Essentially, what we have to realize, is that it’s not about us. This life, this place where you find yourself, is not about you. You may identify with the side of Peter that’s ready to fight for what you believe is right and have your own view of what that should look like. Or maybe you identify with the side of Peter that wants to fly under the radar and not rock any boat (pun intended, because a story for another time is how Peter was eager to jump out of the boat).

 

All of us are wired differently and have various definitions of what it means to be comfortable… and we do everything we can to remain in those comfortable situations or to make them more comfortable for us. But as Christians, we’re not called to be comfortable. We’re called to make disciples of every nation, baptizing them in the name of the Father, and the son, and the Holy Spirit (Matthew 28:19-20). 

 

For some that may look like staying exactly where you are, but finding a new boldness to share about Jesus in spirit and truth to those already in your life – your neighbors, the guy at the gas station, your friends, your co-workers, your family. For others, it might look like leaving the place you’re in and going to a new job, taking your kids to a new school and joining the PTA, or maybe starting a FAITH RXD chapter in your city (wink, wink, no agenda here).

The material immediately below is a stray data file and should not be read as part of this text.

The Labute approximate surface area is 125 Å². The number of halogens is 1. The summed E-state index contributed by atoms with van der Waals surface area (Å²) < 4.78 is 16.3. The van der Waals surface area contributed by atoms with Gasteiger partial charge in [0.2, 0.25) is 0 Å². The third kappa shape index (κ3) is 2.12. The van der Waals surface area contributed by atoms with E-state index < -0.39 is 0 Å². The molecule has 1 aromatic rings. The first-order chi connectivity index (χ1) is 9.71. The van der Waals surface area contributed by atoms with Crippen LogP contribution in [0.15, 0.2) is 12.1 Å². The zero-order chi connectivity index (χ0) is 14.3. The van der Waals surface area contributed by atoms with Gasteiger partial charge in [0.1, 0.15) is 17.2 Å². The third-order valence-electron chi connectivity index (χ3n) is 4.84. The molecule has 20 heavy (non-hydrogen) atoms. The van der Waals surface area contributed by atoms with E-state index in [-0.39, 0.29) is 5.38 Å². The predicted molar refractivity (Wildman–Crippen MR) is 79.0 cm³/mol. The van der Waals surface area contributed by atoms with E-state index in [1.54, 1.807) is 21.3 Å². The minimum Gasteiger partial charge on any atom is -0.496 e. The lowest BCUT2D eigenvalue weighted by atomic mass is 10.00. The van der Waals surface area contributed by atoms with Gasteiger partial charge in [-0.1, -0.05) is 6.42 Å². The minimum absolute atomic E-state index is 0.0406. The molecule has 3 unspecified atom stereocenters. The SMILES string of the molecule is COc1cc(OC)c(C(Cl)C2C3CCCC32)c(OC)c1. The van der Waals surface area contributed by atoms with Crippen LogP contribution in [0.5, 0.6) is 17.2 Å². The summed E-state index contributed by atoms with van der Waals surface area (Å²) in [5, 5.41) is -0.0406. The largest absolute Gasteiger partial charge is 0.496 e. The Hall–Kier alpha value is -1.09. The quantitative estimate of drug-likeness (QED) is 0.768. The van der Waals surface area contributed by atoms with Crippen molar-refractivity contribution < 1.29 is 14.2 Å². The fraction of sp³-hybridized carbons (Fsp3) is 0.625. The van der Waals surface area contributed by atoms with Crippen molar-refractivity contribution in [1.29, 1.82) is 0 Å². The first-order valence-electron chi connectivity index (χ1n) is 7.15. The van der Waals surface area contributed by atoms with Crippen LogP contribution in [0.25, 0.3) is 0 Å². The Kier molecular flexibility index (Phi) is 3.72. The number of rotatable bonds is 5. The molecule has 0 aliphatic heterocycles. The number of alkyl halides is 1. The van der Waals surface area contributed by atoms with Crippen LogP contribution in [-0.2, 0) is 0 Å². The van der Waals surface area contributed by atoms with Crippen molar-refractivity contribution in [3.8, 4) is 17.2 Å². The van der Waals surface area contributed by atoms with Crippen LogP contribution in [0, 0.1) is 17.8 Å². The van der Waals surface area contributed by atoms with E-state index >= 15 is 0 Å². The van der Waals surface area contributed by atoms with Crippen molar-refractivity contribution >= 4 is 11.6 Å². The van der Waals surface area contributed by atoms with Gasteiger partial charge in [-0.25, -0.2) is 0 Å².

In John 22:15-19, Jesus is giving Peter a second chance. In the same way that Peter denied Jesus three times, Jesus gives Peter the opportunity to reaffirm his love and commitment to Jesus three times. This time, Peter is commiting to lowering himself below Jesus, and humbly doing what God is asking him to do, “Feed my sheep.”

 

Peter’s betrayal doesn’t disqualify him, God’s grace extends and forgives, and Peter has another chance. Jesus says to him in verse 19, “Follow me.” Peter does. The Holy Spirit shapes Peter’s brazen, passionate, impulsive, strong-willed nature and he becomes a force for the early church. Peter takes the Gospel and feeds people the Word of God. His boldness and counter-cultural message even lands him in prison at times.